“Canada does not conduct its diplomacy through ad hominem attacks,” Foreign Affairs Minister Chrystia Freeland told reporters yesterday, a statement that in any other year would sound obvious but that, in fact, sets Canada up as quite different from its neighbour to the south.
Although the G7 Leaders’ Summit in Charlevoix, Que., seemed to go reasonably well while U.S. President Donald Trump was in town, as soon as Air Force Once lifted off the tarmac the mud started flying. Mr. Trump tweeted that Justin Trudeau was “meek and mild” and “very dishonest and weak,” and one of his trade advisers appeared on Fox to say “there’s a special place in hell for any foreign leader that engages in bad faith diplomacy” with Mr. Trump. Although Canada was the main target in Mr. Trump’s attacks, he also criticized Germany and the rest of the G7 leaders who have a prosperous trade relationship with the United States.
The President’s top economic adviser, Larry Kudlow, made a startling admission on CNN about what caused the angry turnabout. “[Mr. Trump] is not going to permit any show of weakness on a trip to negotiate with North Korea,” Mr. Kudlow said. He explained that Mr. Trump, who is now in Singapore and will meet with Kim Jong-un tomorrow, believed the outbursts against his allies were a sign of strength and conviction. We’ll find out soon whether Mr. Kim believes so, too.
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One positive development from the G7 summit was a historic $3.8-billion investment in girls’ education. “We’re pleased to see the Canada-led initiative address some of the barriers that keep women and girls in conflict situations from receiving a quality education. The rest of the G7 countries should commit to strengthening the initiative, and we urge them to go even further,” Oxfam International executive director Winnie Byanyima said.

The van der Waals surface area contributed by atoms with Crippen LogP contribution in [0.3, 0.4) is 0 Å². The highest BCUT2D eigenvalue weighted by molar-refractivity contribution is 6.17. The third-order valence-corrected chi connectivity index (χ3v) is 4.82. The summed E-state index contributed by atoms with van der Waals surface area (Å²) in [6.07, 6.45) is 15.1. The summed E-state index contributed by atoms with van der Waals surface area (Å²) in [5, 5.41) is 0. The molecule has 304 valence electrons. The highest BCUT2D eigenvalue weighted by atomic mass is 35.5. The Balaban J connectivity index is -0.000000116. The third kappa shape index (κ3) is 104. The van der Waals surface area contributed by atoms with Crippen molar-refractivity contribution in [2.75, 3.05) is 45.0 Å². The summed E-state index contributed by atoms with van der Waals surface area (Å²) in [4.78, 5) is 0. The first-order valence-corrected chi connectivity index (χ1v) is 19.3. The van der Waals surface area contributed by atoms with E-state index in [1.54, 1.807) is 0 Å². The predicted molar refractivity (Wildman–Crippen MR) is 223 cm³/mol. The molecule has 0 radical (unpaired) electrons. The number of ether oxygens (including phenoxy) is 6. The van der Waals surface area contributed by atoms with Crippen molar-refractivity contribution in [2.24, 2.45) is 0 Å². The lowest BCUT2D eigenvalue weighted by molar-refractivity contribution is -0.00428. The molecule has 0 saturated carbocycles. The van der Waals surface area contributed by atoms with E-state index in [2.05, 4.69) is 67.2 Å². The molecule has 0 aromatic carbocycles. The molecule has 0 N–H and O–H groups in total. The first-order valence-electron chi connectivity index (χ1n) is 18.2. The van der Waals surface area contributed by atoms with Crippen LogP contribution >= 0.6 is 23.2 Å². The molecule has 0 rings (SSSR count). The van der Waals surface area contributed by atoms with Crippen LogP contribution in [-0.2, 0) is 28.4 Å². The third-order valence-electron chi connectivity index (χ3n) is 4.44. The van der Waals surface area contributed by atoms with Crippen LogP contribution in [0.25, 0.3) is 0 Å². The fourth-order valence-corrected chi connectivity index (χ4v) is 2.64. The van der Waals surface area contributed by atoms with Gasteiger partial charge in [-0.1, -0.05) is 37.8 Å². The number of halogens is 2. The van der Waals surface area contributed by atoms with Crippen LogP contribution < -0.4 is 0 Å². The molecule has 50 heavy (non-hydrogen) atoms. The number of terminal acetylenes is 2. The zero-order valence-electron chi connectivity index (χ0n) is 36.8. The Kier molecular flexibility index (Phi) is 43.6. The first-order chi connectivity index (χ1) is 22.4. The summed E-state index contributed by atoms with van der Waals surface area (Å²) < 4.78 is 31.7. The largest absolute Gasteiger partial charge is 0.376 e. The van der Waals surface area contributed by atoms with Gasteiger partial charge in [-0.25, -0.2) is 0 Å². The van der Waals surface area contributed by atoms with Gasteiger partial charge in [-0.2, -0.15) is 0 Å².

Germany Chancellor Angela Merkel is at the centre of the most powerful image to emerge from the G7 meeting.
A group of Inuit forcibly relocated by federal bureaucrats is on track for an apology from the Liberals. The Ahiarmiut and the horrors they went through were fictionalized in some of Farley Mowat’s stories as the People of the Deer.
Pierre Dalphond, a retired judge and brand-new senator, says he was right to vote on the passage of the marijuana legalization bill hours after being sworn into office.
Incoming Ontario premier Doug Ford’s plan to end the province’s cap-and-trade system could prove costly for businesses, especially those holding some of the $2-billion in allowances already issued.
Washington state is raising concerns about the capacity to clean up an oil spill off Canada’s west coast. The state’s governor opposes the Trans Mountain pipeline expansion, and his government has specifically pointed to the ability to clean up a heavy crude spill.
Meanwhile, Trans Mountain is confirming that recent oil spill was 48 times larger than initially reported. The spill in May, near Kamloops, was immediately seized upon by environmentalists, who said the incident shows the pipeline is too dangerous.
A housing expert says B.C.’s housing crisis can be blamed on various levels of government actively courting foreign investment in the real estate market.
And meet the U.S. public servant whose job is to preserve presidential records – which, in the case of Mr. Trump, means Scotch-taping together a lot of ripped-up paper.
Campbell Clark (The Globe and Mail) on Trump: “Yet, it’s a mistake to think that Mr. Trump’s animal spirits, or his tactics, are easily outsmarted, or inconsequential. He can make a game of chicken scary.”
Barrie McKenna (The Globe and Mail) on tariffs: “The objective is not just to reduce the massive U.S. trade deficit with the world − as Mr. Trump and his top officials repeatedly insist. Fomenting trade uncertainty is also being used to bully companies into moving jobs, production and investment back to the United States and to discourage U.S. companies from investing outside the country.”
Ross K. Baker (USA Today) on relations: “Dear Canada, I know that it’s presumptuous of me to apologize to you for the crude and unmannerly behavior of our president, but even as a private citizen I feel that you deserve better than to have your prime minister treated harshly and disrespectfully.”
David Leonhardt (New York Times) on allies: “If a president of the United States were to sketch out a secret, detailed plan to break up the Atlantic alliance, that plan would bear a striking resemblance to Trump’s behavior.”
Globe and Mail editorial board on patience: “Our government has been patient with the President and his protectionist agenda. So too have Canadians, but this is getting tiresome. We are a polite people, but the President will learn that, when roused, we don’t roll over at the request of an insulting bully, no matter how big.”
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